Studies find COVID linked to increased risk of dementia and brain fog

The SARS-CoV-2 (COVID-19) pandemic has led to a host of health concerns, from respiratory damage to increased fatigue. But research has also emerged that contracting COVID could increase a person’s risk of neurological and psychiatric conditions – particularly in adults.

A study by Maxime Taquet et al in The Lancet Psychiatry [1] sought to analyse and understand the neurological and psychiatric risks after COVID-19 infection. And they discovered that even 2 years post-infection, patients were at a higher risk of neurological conditions versus other respiratory infections.

Let’s break down the research and its findings, and what that means for people who catch COVID-19.

COVID and cognitive risks: a study

The study is titled “Neurological and psychiatric risk trajectories after SARS-CoV-2 infection: an analysis of 2-year retrospective cohort studies including 1 284 437 patients”, by Maxime Taquet et al [2] It was published in The Lancet Psychiatry in August of 2022.

Its aim was to analyse the association between COVID-19 and “increased risks of neurological and psychiatric sequelae” post-infection. It looked at 2-year retrospective studies, with data taken from the TriNetX electronic health records network.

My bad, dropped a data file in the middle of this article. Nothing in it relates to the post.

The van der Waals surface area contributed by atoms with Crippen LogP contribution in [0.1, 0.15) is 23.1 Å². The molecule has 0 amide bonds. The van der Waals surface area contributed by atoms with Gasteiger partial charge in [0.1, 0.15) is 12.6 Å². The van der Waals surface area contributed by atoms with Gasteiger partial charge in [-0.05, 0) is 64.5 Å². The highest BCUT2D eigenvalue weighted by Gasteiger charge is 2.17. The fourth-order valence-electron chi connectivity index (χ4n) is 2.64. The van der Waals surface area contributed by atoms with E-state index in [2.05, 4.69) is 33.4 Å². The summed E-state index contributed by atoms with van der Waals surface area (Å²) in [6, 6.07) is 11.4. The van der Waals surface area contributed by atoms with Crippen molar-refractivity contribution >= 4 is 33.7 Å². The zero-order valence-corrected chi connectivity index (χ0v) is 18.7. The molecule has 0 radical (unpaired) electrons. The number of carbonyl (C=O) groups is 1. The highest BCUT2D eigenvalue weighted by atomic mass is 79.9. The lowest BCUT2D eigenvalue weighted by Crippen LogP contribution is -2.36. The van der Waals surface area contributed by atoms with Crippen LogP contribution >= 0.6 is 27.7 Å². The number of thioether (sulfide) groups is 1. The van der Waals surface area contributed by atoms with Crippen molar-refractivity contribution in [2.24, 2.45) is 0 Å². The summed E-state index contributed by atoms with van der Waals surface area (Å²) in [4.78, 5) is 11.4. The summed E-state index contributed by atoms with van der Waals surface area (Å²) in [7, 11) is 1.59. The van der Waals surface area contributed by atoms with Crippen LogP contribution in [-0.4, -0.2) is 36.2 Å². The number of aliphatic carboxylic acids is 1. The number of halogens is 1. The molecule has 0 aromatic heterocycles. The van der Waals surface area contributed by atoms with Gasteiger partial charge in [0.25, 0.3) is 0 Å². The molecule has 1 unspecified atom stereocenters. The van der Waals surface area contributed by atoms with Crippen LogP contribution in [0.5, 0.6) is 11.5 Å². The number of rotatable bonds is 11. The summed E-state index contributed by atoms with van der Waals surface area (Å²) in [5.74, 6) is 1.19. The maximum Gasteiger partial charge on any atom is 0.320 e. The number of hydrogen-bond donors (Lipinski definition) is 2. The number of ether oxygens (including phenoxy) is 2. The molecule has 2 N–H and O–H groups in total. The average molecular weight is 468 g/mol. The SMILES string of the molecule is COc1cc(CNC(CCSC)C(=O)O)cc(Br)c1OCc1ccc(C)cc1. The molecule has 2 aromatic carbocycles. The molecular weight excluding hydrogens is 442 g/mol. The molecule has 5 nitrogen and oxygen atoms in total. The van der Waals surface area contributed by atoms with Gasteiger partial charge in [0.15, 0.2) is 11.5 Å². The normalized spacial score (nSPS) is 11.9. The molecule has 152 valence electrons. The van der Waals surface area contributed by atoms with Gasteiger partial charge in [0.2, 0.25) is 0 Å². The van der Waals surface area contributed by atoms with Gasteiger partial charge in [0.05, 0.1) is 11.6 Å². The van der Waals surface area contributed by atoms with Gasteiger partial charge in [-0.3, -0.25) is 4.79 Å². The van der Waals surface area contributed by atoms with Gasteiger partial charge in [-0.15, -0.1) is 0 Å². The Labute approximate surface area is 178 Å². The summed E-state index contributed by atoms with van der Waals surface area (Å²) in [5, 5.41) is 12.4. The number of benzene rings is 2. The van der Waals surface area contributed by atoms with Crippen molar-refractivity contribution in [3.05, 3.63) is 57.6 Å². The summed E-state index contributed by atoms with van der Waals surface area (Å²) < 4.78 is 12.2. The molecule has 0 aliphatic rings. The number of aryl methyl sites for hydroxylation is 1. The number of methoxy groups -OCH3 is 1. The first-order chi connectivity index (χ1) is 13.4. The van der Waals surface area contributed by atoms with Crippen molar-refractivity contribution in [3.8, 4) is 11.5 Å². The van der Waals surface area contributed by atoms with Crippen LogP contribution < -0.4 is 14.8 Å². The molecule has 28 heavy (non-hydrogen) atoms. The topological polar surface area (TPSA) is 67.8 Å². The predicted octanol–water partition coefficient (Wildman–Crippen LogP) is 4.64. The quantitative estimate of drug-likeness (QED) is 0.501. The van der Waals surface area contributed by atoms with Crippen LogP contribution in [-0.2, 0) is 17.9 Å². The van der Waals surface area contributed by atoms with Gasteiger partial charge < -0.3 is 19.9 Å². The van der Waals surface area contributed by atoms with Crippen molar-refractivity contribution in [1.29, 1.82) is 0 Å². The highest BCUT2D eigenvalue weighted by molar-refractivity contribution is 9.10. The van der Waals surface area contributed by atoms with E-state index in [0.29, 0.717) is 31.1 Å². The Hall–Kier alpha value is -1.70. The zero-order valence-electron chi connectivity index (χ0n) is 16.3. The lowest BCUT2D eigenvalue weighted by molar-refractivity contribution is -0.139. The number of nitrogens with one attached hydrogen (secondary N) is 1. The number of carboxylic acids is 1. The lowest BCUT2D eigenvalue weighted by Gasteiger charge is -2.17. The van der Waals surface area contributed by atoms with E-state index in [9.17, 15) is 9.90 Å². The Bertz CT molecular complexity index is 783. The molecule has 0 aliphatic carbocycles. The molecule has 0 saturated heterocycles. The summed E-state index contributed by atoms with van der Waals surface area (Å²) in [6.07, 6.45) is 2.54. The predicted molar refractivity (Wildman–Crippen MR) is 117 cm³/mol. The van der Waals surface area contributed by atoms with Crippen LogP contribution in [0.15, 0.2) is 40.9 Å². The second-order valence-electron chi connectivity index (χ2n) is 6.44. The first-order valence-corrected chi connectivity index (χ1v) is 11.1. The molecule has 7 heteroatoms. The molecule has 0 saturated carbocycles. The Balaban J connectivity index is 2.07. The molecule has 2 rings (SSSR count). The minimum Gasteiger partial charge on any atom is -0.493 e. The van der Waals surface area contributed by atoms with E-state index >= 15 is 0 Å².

In particular, it isolated a group of patients of varying ages, who contracted COVID-19 between 20 January 2020 and 13 April 2022. They then compared these patients’ neurological risks to a peer group of patients who had contracted other respiratory infections, to see whether that risk was indeed higher.

Researchers stratified patients by age: less than 18 (children), 18–64 (adults), and over 65 (elderly). They then assessed the risks of 14 different neurological and psychiatric diagnoses following COVID infection – including brain fog (termed “cognitive deficit” in the study) and dementia.

It looked at 2-year retrospective studies, with data taken from the TriNetX electronic health records network. 

In total, the study identified and followed 1,284,437 patients as matched with an equal number of patients who contracted a different respiratory infection. It found that risk factors for common psychiatric disorders such as mood disorders or anxiety decreased after about 1–2 months. On the other hand, risks of brain fog, dementia, psychotic disorders, and epilepsy remained high even after 2 years.

For children, they had a notable increased risk for brain fog, insomnia, and epilepsy. But brain fog had a finite risk horizon of little over 2 months.

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On the other hand, seniors (those aged 65 and older) faced an increased risk of mortality following a neurological or psychiatric diagnosis – especially dementia or epilepsy. 

As for COVID variants, risk factors were similar both before and after the alpha and omicron variants. However, the delta variant showed increased risk after its emergence, alongside a higher mortality rate. 

This means that relative to other respiratory infections, COVID-19 showed only a transient increase in the risk of mood and anxiety disorders. But there is a significant increase in the risk of psychotic disorders, brain fog, dementia, and epilepsy – which persists even over 2 years. Adults, and particularly the elderly, are at an even higher risk versus children.

What is brain fog?

Cognitive deficit, or brain fog, is not necessarily an official clinical diagnosis. Rather, it is a term people use to describe a condition in which their thinking is sluggish and slow, or when they feel “spaced out”.